33. Hello:
    Had plantar fasciitis since 2000. a year ago, I got some orthotics that seems to have eased the PF but the heel pain didn’t go away. a recent MRI then found insertional achilles tendinosis. not sure how long I have carried it. Ultrasound, myofascial release, exercise over the past two months have significantly eased the heel pain but…it’s not going away, even though I am not running. My physician is recommending PHP therapy. Should I be trying the eccentric exercises? any suggestions? thanks

  34. I was just wondering if doing eccentric heel drops on flat ground would have any good effect on midpoint tendonitis? I am aware the step variation is better for midpoint but i get better results doing the heel drops on the ground, if that makes any sense. Comments??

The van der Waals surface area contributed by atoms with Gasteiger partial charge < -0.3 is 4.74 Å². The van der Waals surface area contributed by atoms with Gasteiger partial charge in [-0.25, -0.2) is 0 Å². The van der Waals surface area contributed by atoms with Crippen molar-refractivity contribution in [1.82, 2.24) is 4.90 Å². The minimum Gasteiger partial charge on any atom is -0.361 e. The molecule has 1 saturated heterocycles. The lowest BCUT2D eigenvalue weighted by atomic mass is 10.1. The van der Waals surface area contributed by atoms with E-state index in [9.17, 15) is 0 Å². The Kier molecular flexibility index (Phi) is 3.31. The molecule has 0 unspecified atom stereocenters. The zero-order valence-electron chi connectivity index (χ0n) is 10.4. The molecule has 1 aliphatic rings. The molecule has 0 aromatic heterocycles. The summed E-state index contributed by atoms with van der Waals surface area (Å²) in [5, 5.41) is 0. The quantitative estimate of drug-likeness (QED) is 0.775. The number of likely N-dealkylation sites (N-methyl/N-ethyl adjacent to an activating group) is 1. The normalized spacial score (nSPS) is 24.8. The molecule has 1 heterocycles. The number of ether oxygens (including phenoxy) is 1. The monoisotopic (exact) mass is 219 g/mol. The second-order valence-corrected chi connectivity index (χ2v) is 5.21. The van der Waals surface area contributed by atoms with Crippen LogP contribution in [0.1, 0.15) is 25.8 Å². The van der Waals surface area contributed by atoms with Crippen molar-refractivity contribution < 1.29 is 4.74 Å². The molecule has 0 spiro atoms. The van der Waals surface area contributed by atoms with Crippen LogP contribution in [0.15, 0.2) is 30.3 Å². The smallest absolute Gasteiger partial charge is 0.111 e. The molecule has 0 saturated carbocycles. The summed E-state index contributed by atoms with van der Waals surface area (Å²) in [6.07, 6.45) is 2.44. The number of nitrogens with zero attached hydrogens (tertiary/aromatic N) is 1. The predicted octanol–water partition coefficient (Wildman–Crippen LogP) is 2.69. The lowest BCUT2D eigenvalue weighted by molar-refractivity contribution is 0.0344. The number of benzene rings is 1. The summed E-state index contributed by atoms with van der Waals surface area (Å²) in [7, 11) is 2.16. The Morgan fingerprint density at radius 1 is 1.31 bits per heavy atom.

35. Seeking advice. Have experienced what appears to be insertional Achilles tendinosis for 5+ years. Have run marathons every year until last year. Injury likely occurred when I changed training to include more speed work for Boston and also trained for Pikes Peak ascent (bad combo) in 2011. I quit running for 5 months this year and then did 4 weeks of eccentric drops. But I’m still getting pain on back of heel when I run. X-rays show what looks like bone spur or growth and I do have a visible bump at back of heel. Out of options I’m considering ESWT treatment. Will it be effective?